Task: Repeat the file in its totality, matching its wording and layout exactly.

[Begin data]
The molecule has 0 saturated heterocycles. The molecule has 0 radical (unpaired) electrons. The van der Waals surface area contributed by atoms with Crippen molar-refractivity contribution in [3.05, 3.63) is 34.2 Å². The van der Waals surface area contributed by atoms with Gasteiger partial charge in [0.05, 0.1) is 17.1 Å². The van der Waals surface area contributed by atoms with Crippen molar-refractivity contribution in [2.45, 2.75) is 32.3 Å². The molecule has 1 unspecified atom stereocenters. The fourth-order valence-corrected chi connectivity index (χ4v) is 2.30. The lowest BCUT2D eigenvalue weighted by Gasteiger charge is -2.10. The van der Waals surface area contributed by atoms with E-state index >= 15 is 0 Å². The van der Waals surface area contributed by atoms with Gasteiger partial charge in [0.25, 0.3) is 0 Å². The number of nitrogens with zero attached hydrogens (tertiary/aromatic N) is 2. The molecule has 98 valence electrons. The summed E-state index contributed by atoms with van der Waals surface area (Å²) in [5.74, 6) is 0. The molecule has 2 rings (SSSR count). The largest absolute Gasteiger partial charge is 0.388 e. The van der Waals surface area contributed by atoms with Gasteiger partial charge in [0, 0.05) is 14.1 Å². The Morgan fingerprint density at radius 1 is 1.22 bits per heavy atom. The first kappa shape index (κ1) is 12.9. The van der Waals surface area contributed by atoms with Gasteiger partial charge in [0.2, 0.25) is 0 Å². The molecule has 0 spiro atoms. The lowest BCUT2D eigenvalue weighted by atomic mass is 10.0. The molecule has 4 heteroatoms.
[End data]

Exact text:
The molecule has 0 saturated heterocycles. The molecule has 0 radical (unpaired) electrons. The van der Waals surface area contributed by atoms with Crippen molar-refractivity contribution in [3.05, 3.63) is 34.2 Å². The van der Waals surface area contributed by atoms with Gasteiger partial charge in [0.05, 0.1) is 17.1 Å². The van der Waals surface area contributed by atoms with Crippen molar-refractivity contribution in [2.45, 2.75) is 32.3 Å². The molecule has 1 unspecified atom stereocenters. The fourth-order valence-corrected chi connectivity index (χ4v) is 2.30. The lowest BCUT2D eigenvalue weighted by Gasteiger charge is -2.10. The van der Waals surface area contributed by atoms with E-state index >= 15 is 0 Å². The van der Waals surface area contributed by atoms with Gasteiger partial charge in [0.25, 0.3) is 0 Å². The number of nitrogens with zero attached hydrogens (tertiary/aromatic N) is 2. The molecule has 98 valence electrons. The summed E-state index contributed by atoms with van der Waals surface area (Å²) in [5.74, 6) is 0. The molecule has 2 rings (SSSR count). The largest absolute Gasteiger partial charge is 0.388 e. The van der Waals surface area contributed by atoms with Gasteiger partial charge in [0, 0.05) is 14.1 Å². The Morgan fingerprint density at radius 1 is 1.22 bits per heavy atom. The first kappa shape index (κ1) is 12.9. The van der Waals surface area contributed by atoms with Gasteiger partial charge in [0.2, 0.25) is 0 Å². The molecule has 0 spiro atoms. The lowest BCUT2D eigenvalue weighted by atomic mass is 10.0. The molecule has 4 heteroatoms.